After the Brexit vote: British startups raised $834m in the last quarter

A new report from CB Insight and KPMG reveals that while funding in British businesses was up by 10% in the past quarter, levels are still lower than the same period last year

After the Brexit vote: British startups raised $834m in the last quarter

Given that the pound is trading at its lowest level on record, it’s encouraging to see that venture capitalists are still betting on UK startups. A new report has revealed that British entrepreneurs raised $834m in the last quarter, up from $757m in the second quarter. But the full picture is a bit more complicated.

The Venture Pulse Report Q3’16 was created in a collaboration between CB Insight, the capital and angel investment database, and KPMG, the auditing firm. It showed that trust in British startups improved, despite the sterling’s nosedive. However, it’s important to note that while there was a slight increase in the third quarter, it’s still down from $1.075bn in the same period last year.

Additionally, the report suggested that this might change in the years to come. “The long-term ramifications of Brexit haven’t been felt yet,” said Anna Scally, partner and head of technology, media and telecommunications at KPMG in Ireland. “Deals are still getting done, but many of these would have been in the pipeline before the referendum. The real impact will likely be felt heading into 2017 as the UK begins proceedings to disentangle itself from the European Union.”

While the divorce from the continent may become more of a concern further down the line, the investment in British startups is still impressive considering that the total level of global investment in startups fell to $24.1bn in the third quarter, down 14% from the second in 2016. In Europe, investment fell from $2.9bn in the second quarter to $2.3bn in the third.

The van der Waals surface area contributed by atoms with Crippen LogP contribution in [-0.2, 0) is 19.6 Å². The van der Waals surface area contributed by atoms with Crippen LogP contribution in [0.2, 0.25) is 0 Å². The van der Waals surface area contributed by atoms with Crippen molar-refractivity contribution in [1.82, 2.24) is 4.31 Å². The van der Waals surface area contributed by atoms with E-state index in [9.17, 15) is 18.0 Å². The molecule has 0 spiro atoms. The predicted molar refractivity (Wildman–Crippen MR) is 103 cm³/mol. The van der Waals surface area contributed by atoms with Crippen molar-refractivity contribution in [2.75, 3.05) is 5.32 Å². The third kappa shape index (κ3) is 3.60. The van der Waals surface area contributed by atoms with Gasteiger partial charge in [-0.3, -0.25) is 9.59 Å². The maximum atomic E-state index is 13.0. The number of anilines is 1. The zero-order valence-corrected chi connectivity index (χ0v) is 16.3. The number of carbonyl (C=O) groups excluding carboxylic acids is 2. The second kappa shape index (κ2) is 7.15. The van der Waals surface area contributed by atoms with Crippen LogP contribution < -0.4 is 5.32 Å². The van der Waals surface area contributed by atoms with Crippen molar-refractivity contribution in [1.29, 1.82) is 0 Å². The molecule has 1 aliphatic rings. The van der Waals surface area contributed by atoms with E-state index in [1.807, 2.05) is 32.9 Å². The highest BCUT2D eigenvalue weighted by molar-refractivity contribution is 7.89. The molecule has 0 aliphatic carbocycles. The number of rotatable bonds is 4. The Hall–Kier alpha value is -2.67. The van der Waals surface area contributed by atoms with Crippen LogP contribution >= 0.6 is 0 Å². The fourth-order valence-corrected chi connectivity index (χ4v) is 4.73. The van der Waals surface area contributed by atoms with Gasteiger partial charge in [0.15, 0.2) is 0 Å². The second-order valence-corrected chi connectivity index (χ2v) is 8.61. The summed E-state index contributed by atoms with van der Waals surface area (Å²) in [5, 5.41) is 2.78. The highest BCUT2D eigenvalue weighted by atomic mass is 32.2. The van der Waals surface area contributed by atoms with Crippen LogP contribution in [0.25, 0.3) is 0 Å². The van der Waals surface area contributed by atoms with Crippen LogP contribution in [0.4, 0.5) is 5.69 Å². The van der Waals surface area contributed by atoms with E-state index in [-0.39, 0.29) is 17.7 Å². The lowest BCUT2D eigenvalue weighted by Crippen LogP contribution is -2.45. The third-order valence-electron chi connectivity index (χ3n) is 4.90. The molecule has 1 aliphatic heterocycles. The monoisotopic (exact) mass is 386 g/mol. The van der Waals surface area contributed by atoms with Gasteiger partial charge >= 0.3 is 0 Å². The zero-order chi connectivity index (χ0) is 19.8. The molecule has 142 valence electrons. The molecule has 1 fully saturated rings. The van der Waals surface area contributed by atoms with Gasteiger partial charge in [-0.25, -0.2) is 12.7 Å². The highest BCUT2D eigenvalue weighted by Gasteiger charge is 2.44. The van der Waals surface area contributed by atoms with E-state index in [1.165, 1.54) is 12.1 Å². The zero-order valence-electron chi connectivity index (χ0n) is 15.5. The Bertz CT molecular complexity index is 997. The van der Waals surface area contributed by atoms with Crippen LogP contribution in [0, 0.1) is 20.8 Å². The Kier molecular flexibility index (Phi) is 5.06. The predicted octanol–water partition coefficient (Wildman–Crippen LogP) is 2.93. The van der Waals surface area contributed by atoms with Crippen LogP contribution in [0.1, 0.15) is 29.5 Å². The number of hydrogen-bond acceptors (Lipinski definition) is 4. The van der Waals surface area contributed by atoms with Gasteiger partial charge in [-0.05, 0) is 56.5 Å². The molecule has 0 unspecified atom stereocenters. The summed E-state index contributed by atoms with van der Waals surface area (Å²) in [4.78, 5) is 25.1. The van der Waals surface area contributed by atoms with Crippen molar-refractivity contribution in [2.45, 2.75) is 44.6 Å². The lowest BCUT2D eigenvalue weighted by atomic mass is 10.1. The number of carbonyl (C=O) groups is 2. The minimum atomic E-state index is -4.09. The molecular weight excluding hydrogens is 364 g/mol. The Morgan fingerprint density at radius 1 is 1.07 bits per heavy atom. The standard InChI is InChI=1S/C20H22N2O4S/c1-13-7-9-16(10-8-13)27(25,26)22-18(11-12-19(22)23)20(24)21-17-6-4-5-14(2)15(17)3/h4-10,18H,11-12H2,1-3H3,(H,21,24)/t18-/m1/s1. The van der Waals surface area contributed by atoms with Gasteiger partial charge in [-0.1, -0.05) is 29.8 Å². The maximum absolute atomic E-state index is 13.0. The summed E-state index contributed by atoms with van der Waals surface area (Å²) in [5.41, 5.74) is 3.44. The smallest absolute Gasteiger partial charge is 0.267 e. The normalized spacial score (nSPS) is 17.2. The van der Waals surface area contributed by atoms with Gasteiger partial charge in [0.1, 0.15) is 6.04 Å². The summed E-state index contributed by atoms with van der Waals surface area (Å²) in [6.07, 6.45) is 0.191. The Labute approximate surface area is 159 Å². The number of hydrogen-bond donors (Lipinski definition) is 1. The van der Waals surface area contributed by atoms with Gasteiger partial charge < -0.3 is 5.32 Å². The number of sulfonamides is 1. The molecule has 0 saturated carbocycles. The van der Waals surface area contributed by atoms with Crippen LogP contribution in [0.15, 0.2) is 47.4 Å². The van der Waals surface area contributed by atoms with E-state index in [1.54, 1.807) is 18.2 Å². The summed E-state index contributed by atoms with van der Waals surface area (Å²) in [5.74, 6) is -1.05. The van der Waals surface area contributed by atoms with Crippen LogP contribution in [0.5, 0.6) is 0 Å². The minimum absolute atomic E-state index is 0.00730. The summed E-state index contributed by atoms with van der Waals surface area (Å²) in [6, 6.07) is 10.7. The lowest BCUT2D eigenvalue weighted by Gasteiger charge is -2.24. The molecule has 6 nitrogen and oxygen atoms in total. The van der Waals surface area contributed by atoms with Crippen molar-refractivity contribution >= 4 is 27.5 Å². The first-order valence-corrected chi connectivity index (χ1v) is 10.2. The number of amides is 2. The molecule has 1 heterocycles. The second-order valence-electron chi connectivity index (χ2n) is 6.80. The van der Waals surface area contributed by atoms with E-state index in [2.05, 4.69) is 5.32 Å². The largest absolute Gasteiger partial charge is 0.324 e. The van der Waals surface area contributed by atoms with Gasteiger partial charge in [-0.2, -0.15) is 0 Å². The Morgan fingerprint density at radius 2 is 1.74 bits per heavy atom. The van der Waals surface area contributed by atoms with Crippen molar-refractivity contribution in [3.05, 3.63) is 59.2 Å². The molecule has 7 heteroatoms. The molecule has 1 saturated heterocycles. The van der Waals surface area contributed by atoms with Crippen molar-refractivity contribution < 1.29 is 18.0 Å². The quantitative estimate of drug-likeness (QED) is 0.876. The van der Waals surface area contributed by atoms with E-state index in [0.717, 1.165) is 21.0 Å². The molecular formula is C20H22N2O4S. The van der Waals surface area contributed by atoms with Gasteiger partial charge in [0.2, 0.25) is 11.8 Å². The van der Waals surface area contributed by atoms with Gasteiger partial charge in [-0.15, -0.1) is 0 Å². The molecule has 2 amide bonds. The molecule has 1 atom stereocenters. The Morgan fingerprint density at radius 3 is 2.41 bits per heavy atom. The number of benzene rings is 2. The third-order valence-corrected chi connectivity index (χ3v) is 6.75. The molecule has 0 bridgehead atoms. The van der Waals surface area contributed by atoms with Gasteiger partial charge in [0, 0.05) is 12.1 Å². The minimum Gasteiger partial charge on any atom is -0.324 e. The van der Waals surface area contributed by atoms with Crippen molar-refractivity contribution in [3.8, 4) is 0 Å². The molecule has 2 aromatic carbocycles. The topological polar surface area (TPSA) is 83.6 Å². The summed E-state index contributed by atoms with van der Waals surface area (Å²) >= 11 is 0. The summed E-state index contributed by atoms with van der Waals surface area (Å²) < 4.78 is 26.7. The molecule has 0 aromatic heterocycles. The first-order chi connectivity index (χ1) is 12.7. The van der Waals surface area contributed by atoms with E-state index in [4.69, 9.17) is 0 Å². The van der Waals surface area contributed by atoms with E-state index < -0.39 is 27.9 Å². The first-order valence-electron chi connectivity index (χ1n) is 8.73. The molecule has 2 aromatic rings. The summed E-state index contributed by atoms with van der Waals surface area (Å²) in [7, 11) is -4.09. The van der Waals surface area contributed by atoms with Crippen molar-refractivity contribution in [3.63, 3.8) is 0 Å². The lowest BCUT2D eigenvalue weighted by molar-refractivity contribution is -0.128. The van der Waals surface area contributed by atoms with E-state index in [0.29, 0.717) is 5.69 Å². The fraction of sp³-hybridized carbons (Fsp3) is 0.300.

The report also highlighted that the number of startups reaching unicorn status has gone down from 25 in the last quarter of 2015. So far, 2016 has failed to produce a single quarter with double-digit entrants to the unicorn club, with the first two quarters producing seven each. This quarter, Asia and North America each produced four companies valued at over $1bn, while none came out of Europe. But there’s no need for panic: the report suggested this may actually be a positive thing and could be an indication that startups are now looking for more realistic valuations rather than chasing unicorn status.

There’s also a chance that the next European startup could come from British shores, given that Deliveroo’s $275m investment in August brought it tantalisingly close to achieving unicorn status and London has been deemed one of the most likely cities in the world to produce the next tech giant.

Given the financial doom and gloom in post-referendum UK, news of healthy investment levels are certainly welcome but the drop from last year’s investment levels should give business reason for pause as we’re certainly heading towards an interesting period for UK startups.

Eric Johansson
Eric Johansson

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